What have the Aztecs struggled with so far this season?
San Diego State is off to its best start since the magical 2010-2011 season. They are 10-0, ranked in the top 25, and look much improved over the last couple of years’ teams. At the time of writing, only nine undefeated teams remain, and San Diego State is one of them.
With all that being said, every team has a weakness. Even the best teams have some sort of flaw that could lead to them losing when the games matter most. Looking at the data, and combining that with what we’ve seen in games, we can look at a few things.
For our first potential weakness, we look to the four factors. The four factors are effective Field Goal Percentage, Turnover Percentage, Offensive Rebounding Percentage, and ratio of free-throw attempts to field goal attempts. Some analysts have suggested that these four factors are the most important factors toward winning basketball games. The Aztecs grade out well in three of the four of them, on both sides of the ball.
The factor they are below average on is ratio of free-throw attempts to field goal attempts. They are below average on both sides of the ball in this factor. What this means is that they don’t draw many fouls, and they foul their opponents too much.
This results in the Aztecs not getting those easy points at the line, and giving their opponents easy points at the line. So far, this hasn’t been a detrimental flaw. The Aztecs are 10-0 after all. I personally don’t think this flaw is as big as websites like KenPom.com or battorvik.com would suggest. When this team is locked in on defense they can go long stretches without committing a foul. It will be something to keep an eye on as the season progresses.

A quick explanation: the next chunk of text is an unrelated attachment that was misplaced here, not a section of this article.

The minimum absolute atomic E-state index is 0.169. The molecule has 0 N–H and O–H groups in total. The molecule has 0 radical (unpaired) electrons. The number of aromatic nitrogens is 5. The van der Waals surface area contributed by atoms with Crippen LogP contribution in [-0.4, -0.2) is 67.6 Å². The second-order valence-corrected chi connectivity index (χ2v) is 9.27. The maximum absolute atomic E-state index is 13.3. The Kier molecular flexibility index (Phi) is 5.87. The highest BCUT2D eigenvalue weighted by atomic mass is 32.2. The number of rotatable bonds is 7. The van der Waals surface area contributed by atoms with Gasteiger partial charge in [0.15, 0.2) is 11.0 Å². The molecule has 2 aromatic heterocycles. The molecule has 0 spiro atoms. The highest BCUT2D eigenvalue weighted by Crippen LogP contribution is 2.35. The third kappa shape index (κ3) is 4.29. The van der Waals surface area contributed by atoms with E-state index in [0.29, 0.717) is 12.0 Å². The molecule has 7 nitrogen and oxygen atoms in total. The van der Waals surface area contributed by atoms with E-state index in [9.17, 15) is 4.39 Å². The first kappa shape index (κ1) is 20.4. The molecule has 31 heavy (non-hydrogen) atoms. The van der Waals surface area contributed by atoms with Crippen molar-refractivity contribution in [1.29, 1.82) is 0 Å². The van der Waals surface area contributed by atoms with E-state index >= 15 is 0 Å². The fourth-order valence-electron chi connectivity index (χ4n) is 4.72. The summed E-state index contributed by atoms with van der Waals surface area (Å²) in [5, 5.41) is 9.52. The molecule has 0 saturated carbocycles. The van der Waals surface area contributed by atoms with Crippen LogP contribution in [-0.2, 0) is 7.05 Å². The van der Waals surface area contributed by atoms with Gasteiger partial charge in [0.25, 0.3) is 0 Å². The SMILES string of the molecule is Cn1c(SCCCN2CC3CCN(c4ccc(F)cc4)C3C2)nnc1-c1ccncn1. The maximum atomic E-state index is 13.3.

The real weakness looks to be this teams inability to score against teams with size. This was seen in the most recent game against San Jose State. The Spartans have the 10th best average height in Div.1 basketball, according to KenPom.com. The Aztecs needed a last second three by Malachi Flynn to score 59 points and win by two. One game does not make a trend, however. To test the theory for the whole season I ran a Pearson Product-Moment Correlation Coefficient. Basically, it tells you how related two sets of data are.
The two sets I tested were the offensive efficiency of San Diego State, and the average height provided by KenPom.com. With this formula, anything over a 50% correlation is considered significant. The result came back at 47%. It is possible I am overreacting to a single game. It is also possible that with a greater sample size, the relation will grow stronger.
Why does any of this matter? Let’s look at the Aztecs upcoming opponents. Utah ranks 29th in average height, Utah St. ranks 24th, Boise St. ranks 46th, and New Mexico ranks 39th. San Diego State’s biggest contenders for the conference title (with the exception of Nevada) are all tall and long teams. If those teams are able to capitalize on this potential weakness, then Aztec fans may be in for a long conference season.
As an Aztec fan, I wouldn’t say I’m worried, yet, but it is something I’ll keep my eye on. Any non-Aztec fans who are reading are hopefully encouraged by this potential weakness they can exploit.